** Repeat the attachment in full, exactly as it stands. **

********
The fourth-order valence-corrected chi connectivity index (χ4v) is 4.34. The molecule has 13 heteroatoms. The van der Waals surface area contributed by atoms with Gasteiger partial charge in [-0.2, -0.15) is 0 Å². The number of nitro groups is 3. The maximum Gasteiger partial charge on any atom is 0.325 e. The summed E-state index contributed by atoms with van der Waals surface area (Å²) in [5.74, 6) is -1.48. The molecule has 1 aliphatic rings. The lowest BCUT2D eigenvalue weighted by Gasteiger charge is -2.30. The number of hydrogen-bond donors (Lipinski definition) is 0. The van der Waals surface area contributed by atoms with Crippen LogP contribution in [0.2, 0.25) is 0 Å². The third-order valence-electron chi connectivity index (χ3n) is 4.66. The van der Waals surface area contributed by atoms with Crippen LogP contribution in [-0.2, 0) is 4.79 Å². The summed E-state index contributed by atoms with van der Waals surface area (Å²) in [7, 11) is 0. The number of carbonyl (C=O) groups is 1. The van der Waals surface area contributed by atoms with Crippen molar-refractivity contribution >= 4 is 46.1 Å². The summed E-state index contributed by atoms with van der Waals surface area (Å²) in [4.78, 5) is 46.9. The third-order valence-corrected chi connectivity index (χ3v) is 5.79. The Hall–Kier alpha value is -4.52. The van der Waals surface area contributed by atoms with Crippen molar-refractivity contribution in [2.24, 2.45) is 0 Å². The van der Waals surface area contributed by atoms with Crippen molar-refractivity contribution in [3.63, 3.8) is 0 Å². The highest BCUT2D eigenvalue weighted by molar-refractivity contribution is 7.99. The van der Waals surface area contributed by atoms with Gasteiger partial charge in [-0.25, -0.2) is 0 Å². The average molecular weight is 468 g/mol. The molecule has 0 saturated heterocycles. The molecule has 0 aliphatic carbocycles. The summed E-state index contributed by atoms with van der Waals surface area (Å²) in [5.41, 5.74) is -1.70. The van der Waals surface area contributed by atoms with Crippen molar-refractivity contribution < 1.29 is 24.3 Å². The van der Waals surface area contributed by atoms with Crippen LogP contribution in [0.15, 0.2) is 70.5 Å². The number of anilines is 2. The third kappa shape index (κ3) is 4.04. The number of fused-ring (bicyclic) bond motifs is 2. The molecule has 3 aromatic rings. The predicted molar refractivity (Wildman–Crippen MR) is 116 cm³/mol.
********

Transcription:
The fourth-order valence-corrected chi connectivity index (χ4v) is 4.34. The molecule has 13 heteroatoms. The van der Waals surface area contributed by atoms with Gasteiger partial charge in [-0.2, -0.15) is 0 Å². The number of nitro groups is 3. The maximum Gasteiger partial charge on any atom is 0.325 e. The summed E-state index contributed by atoms with van der Waals surface area (Å²) in [5.74, 6) is -1.48. The molecule has 1 aliphatic rings. The lowest BCUT2D eigenvalue weighted by Gasteiger charge is -2.30. The number of hydrogen-bond donors (Lipinski definition) is 0. The van der Waals surface area contributed by atoms with Crippen LogP contribution in [0.2, 0.25) is 0 Å². The third-order valence-electron chi connectivity index (χ3n) is 4.66. The van der Waals surface area contributed by atoms with Crippen LogP contribution in [-0.2, 0) is 4.79 Å². The summed E-state index contributed by atoms with van der Waals surface area (Å²) in [7, 11) is 0. The number of carbonyl (C=O) groups is 1. The van der Waals surface area contributed by atoms with Crippen molar-refractivity contribution >= 4 is 46.1 Å². The summed E-state index contributed by atoms with van der Waals surface area (Å²) in [4.78, 5) is 46.9. The third-order valence-corrected chi connectivity index (χ3v) is 5.79. The Hall–Kier alpha value is -4.52. The van der Waals surface area contributed by atoms with Crippen molar-refractivity contribution in [2.24, 2.45) is 0 Å². The van der Waals surface area contributed by atoms with Crippen molar-refractivity contribution in [3.63, 3.8) is 0 Å². The highest BCUT2D eigenvalue weighted by molar-refractivity contribution is 7.99. The van der Waals surface area contributed by atoms with Gasteiger partial charge in [-0.25, -0.2) is 0 Å². The average molecular weight is 468 g/mol. The molecule has 0 saturated heterocycles. The molecule has 0 aliphatic carbocycles. The summed E-state index contributed by atoms with van der Waals surface area (Å²) in [5.41, 5.74) is -1.70. The van der Waals surface area contributed by atoms with Crippen molar-refractivity contribution < 1.29 is 24.3 Å². The van der Waals surface area contributed by atoms with Crippen LogP contribution in [0.15, 0.2) is 70.5 Å². The number of anilines is 2. The third kappa shape index (κ3) is 4.04. The number of fused-ring (bicyclic) bond motifs is 2. The molecule has 3 aromatic rings. The predicted molar refractivity (Wildman–Crippen MR) is 116 cm³/mol.